Safety Harbor resident Teddi Rae Barber was inspired to write her children’s book, “The Jungle’s Magic,” as a vehicle to help her five-year-old son adjust to his unique adoption story.
In April, Barber self-published the book on Amazon, which hit no. 1 on its first day. The story was created to help families, of all shapes and sizes, bond with a common motif of kindness and lessons from the heart, Rae Barber explains.
Barber is a Tampa native that has served more than a decade in high-profile, health care positions at Shriners Children’s Hospital and Tampa General Hospital.
Currently, she is the senior corporate director at Tampa General Provider Network where she oversees the physician enterprise for mergers and acquisitions and the expansion strategy. Previously, at Shriners Children’s Hospital for eight years, she oversaw all the operations for the international pediatric health care system.
“The Jungle’s Magic” is Barber’s first children’s book written for kindergarten levels and above. The premise of the book is based on the adventures of the protagonist, Landon the koala, as he travels the magical jungle in search of other koalas to call family. On his journey, the jungle awakens and he meets other animals, such as a tiger named Sylvia and a monkey named Ollie, which teach Landon the true meaning of family.
“I know that animals enchant kids because it keeps their attention,” says Barber. “I wanted to write a book to help children understand what family is, love one another and be able to see ourselves in one another. I wanted the book to reflect a lot of joy, and kindness, and bring families together regardless of their appearance and the family structure.”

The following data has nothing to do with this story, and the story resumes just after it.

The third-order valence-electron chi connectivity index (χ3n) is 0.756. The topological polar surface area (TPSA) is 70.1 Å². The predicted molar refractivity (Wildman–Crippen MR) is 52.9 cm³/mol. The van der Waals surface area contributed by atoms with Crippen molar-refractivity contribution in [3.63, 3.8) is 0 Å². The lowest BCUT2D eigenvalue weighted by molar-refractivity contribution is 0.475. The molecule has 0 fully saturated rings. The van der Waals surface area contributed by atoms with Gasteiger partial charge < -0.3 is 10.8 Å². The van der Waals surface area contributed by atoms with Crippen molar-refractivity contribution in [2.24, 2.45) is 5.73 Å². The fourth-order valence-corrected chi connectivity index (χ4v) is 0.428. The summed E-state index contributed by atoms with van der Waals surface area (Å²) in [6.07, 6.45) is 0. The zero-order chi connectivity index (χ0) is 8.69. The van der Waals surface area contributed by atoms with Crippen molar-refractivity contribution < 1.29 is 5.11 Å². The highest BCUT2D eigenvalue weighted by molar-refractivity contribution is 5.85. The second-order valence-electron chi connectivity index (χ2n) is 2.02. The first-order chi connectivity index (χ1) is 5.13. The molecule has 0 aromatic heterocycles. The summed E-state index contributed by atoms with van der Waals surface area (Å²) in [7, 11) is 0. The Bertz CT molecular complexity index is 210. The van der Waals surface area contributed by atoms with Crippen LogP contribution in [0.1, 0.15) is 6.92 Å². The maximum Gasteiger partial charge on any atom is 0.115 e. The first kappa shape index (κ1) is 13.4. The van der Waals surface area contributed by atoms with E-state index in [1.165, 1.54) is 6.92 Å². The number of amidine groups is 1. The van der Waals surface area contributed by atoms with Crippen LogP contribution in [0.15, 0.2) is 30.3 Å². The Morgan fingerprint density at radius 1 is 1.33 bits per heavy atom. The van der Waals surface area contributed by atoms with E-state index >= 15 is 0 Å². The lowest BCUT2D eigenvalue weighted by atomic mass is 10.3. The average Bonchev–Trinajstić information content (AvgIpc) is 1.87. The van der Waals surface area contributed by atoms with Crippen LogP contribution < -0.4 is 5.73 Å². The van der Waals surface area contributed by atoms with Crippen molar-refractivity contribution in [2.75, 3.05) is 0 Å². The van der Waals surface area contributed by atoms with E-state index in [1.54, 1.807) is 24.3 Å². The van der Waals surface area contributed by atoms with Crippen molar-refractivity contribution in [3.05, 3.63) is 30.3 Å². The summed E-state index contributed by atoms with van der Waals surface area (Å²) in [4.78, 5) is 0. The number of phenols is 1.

Barber’s adopted son served as the inspiration for the protagonist of the book, Landon.
With her personal experience with adoption, she wanted to deliver a message of comfort, and hope, to children, and adults, alike.
At the core, “The Jungle’s Magic” is more than a feel-good children’s book, it’s also an encouraging guide for people on how to broaden the definition of love, according to Barber.
“I didn’t know what to expect. I am known for business. I’ve written a few books but never published them. I never expected to write a children’s book, it taught me a lot about myself and it’s been exciting,” she says. “A lot of families have reached out to me, privately, and shared how much it helped with the common motifs of kindness and being together as a family. I’ve gotten positive feedback from families, and counselors, who use the book in their special form for whoever needs it.”
Barber is hoping to have the book picked up from major retailers and even, possibly, a children’s show. She is already working on a second book, a line of plush toys and developing educational concepts around the storyline.